Rep. Byron Donalds

Representative for Florida's 19th Congressional District

US House of Representatives

August 4, 2022

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Ep 364: Congressman Byron Donalds - Representative for Florida's 19th Congressional District, House of Representatives
00:00 / 01:04
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Bret Kugelmass
So we're here today in the Titans of Nuclear podcast with Congressman Byron Donalds, thank you so much for joining us.

Rep. Donalds
Absolutely. Good to be here.

Bret Kugelmass
Yeah, you are an up and coming champion of nuclear. I mean, just the time that I've gotten to spend with you over the last few months, seeing you come up to speed on the topic, and just become an expert so quickly is quite frankly, amazing. So thank you again, for this opportunity.

Rep. Donalds
Well, look, first and foremost, I have to give credit to my staff. I mean, Chris has been fantastic. Really, as a policy idea I've always been supportive of nuclear in general. But I didn't really think it was something I would dive into in Congress. I mean, it's really happened because of economic policy, and economic policy, the impacts, obviously, of energy on the current inflationary spikes that we have. Now we're in a recession, and you start looking at financial policy, ESG stuff and all that stuff. And what you start to realize is that we have real dislocations in the energy matrix of the United States. So you know, like, if you want to acknowledge the goals of my colleagues on the other side of the aisle, who say they want to have a carbon free America, they want to, you know, they want to save the planet, etc, etc. You still need cheap, affordable, readily available power. Because if you don't have that, you don't have an economy. You don't have an economy, you have chaos.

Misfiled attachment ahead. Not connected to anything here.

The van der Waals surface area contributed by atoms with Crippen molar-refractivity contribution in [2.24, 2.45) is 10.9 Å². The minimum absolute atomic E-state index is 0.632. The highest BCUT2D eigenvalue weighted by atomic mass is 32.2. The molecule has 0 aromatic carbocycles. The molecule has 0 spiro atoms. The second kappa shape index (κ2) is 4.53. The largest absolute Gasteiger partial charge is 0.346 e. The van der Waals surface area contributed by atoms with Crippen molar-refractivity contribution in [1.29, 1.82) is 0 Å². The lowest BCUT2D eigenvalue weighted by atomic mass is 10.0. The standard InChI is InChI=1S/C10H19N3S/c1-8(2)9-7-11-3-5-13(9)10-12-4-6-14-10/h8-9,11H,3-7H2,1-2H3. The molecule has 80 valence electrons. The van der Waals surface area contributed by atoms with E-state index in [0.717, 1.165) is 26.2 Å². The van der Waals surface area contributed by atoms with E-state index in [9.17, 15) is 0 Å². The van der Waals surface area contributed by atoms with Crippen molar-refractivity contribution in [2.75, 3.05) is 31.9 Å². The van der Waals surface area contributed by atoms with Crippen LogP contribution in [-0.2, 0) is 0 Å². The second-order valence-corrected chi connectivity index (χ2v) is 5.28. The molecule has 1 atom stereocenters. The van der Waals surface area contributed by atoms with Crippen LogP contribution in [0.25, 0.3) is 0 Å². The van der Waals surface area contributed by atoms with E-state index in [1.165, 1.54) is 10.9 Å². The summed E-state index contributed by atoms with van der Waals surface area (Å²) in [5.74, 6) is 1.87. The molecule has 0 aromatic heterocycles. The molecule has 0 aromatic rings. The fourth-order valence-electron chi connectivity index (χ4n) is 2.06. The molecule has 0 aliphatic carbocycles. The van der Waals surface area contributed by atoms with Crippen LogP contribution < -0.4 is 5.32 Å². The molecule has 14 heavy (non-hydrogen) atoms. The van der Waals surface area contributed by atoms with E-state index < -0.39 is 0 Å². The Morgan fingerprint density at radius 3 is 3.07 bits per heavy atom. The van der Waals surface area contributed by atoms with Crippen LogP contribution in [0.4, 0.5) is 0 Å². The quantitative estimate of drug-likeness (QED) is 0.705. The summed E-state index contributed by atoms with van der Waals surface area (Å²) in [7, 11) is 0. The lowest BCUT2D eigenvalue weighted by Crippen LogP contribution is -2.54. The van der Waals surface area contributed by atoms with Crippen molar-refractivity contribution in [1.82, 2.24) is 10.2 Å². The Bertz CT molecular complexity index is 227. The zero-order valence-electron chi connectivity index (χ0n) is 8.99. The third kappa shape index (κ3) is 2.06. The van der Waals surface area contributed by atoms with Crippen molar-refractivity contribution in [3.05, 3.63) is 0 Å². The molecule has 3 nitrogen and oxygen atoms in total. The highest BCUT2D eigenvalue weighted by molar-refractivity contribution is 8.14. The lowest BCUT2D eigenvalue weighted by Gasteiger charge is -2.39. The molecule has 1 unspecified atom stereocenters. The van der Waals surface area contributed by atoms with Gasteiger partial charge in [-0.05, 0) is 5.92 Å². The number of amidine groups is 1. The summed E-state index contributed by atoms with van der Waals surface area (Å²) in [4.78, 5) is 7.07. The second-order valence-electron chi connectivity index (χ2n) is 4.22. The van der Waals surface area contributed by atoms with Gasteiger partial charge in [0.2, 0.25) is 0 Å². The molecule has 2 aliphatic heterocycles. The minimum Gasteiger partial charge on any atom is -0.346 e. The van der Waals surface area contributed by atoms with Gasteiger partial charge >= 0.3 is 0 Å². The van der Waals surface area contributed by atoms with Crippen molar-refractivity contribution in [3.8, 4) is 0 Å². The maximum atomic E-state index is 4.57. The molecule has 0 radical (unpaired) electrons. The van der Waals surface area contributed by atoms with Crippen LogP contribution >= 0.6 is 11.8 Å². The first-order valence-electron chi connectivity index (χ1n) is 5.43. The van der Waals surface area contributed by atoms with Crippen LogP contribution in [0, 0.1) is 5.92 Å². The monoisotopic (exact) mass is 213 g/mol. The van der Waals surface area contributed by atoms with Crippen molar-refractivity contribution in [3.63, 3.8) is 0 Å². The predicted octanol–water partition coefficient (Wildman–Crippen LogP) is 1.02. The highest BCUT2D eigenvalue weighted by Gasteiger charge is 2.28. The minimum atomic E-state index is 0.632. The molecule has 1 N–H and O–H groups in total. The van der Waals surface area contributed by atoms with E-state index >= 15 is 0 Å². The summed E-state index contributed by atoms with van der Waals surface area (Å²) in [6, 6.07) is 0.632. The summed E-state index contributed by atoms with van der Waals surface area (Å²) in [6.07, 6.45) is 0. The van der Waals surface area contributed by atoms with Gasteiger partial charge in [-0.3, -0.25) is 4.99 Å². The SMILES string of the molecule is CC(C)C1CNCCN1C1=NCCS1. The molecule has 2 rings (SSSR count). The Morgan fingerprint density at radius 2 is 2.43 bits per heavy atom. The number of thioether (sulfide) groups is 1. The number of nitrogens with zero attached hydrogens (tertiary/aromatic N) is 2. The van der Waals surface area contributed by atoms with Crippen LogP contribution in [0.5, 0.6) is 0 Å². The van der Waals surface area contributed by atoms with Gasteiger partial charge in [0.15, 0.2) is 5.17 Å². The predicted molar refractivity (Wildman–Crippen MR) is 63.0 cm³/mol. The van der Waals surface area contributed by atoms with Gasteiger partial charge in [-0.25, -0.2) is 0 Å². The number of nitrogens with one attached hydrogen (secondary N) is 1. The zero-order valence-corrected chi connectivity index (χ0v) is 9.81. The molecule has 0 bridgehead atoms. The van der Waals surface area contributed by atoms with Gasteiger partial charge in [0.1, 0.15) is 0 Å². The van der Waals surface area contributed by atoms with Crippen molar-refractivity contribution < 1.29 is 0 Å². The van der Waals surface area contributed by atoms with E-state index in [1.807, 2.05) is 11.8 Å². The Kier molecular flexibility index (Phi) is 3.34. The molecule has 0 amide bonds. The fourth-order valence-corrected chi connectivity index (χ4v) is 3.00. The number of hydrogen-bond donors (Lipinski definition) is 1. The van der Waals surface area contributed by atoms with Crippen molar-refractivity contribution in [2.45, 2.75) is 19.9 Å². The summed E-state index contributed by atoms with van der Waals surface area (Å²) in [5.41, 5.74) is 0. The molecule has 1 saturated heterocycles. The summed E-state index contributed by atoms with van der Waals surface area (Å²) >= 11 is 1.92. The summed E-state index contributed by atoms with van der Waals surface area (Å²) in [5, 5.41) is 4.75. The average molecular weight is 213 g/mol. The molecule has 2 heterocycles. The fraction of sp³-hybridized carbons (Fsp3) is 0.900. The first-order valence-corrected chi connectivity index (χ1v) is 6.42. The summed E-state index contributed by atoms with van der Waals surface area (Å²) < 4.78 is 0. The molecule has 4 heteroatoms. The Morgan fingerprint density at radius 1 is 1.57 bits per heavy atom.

Bret Kugelmass
So you see this very clearly this connection between energy and the economy, a lot of other people don't make that connection. Do you know when this came together for you, how you figured this out?

Rep. Donalds
My career is in finance. So I'm a finance guy by trade. Yeah, you can't build an economy without energy.

Bret Kugelmass
Start from the beginning. You grew up in Brooklyn, right. How did you get into finance from there?

Rep. Donalds
Oh, man, I was in high school, there was an investment class when I was a junior, and everybody got a chance to pick a stock in the class. I picked Nike stock. This is like the height of you know, Michael Jordan says '95. Okay, so you know, he just came back, he just won a title, I picked Nike, everybody picked something else. I won, because Nike stock had popped up. And so I just really, it spoke to me, I kind of fell in love with finance. And so from there in college, I majored in finance, and marketing. By the way, those are my two degrees. In my career, I started in commercial banking. So I was a commercial bank underwriter for a community bank. I ended up managing a loan portfolio, I was writing loan loss reports to bank regularly.

Bret Kugelmass
Okay, now, this is making sense because I've known you as a champion for small businesses, you got it firsthand at this at the bank.